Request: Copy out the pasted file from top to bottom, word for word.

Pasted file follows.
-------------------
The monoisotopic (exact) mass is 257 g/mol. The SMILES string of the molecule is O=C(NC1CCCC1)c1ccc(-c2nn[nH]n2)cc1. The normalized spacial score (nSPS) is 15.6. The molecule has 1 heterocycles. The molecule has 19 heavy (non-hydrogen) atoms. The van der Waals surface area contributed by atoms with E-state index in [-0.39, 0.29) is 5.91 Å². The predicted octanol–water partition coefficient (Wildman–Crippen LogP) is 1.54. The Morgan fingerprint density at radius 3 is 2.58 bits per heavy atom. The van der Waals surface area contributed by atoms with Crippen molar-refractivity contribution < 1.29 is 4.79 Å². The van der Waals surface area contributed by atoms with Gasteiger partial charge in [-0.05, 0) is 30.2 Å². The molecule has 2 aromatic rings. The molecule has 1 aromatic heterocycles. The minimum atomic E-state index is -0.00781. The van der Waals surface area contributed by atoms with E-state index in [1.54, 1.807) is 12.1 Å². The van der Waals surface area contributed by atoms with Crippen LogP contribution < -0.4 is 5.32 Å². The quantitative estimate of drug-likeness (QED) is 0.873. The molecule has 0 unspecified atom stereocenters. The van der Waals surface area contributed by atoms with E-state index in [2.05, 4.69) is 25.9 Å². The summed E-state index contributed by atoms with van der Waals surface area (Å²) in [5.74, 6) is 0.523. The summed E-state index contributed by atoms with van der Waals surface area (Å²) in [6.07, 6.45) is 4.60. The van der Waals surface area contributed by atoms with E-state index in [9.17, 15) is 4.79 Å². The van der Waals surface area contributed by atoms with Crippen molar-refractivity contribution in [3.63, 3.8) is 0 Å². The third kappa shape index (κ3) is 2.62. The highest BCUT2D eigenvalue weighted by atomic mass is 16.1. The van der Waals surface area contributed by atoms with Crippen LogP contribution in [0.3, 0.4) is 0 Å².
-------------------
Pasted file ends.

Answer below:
The monoisotopic (exact) mass is 257 g/mol. The SMILES string of the molecule is O=C(NC1CCCC1)c1ccc(-c2nn[nH]n2)cc1. The normalized spacial score (nSPS) is 15.6. The molecule has 1 heterocycles. The molecule has 19 heavy (non-hydrogen) atoms. The van der Waals surface area contributed by atoms with E-state index in [-0.39, 0.29) is 5.91 Å². The predicted octanol–water partition coefficient (Wildman–Crippen LogP) is 1.54. The Morgan fingerprint density at radius 3 is 2.58 bits per heavy atom. The van der Waals surface area contributed by atoms with Crippen molar-refractivity contribution < 1.29 is 4.79 Å². The van der Waals surface area contributed by atoms with Gasteiger partial charge in [-0.05, 0) is 30.2 Å². The molecule has 2 aromatic rings. The molecule has 1 aromatic heterocycles. The minimum atomic E-state index is -0.00781. The van der Waals surface area contributed by atoms with E-state index in [1.54, 1.807) is 12.1 Å². The van der Waals surface area contributed by atoms with Crippen LogP contribution < -0.4 is 5.32 Å². The quantitative estimate of drug-likeness (QED) is 0.873. The molecule has 0 unspecified atom stereocenters. The van der Waals surface area contributed by atoms with E-state index in [2.05, 4.69) is 25.9 Å². The summed E-state index contributed by atoms with van der Waals surface area (Å²) in [5.74, 6) is 0.523. The summed E-state index contributed by atoms with van der Waals surface area (Å²) in [6.07, 6.45) is 4.60. The van der Waals surface area contributed by atoms with E-state index in [9.17, 15) is 4.79 Å². The van der Waals surface area contributed by atoms with Crippen molar-refractivity contribution in [3.63, 3.8) is 0 Å². The third kappa shape index (κ3) is 2.62. The highest BCUT2D eigenvalue weighted by atomic mass is 16.1. The van der Waals surface area contributed by atoms with Crippen LogP contribution in [0.3, 0.4) is 0 Å².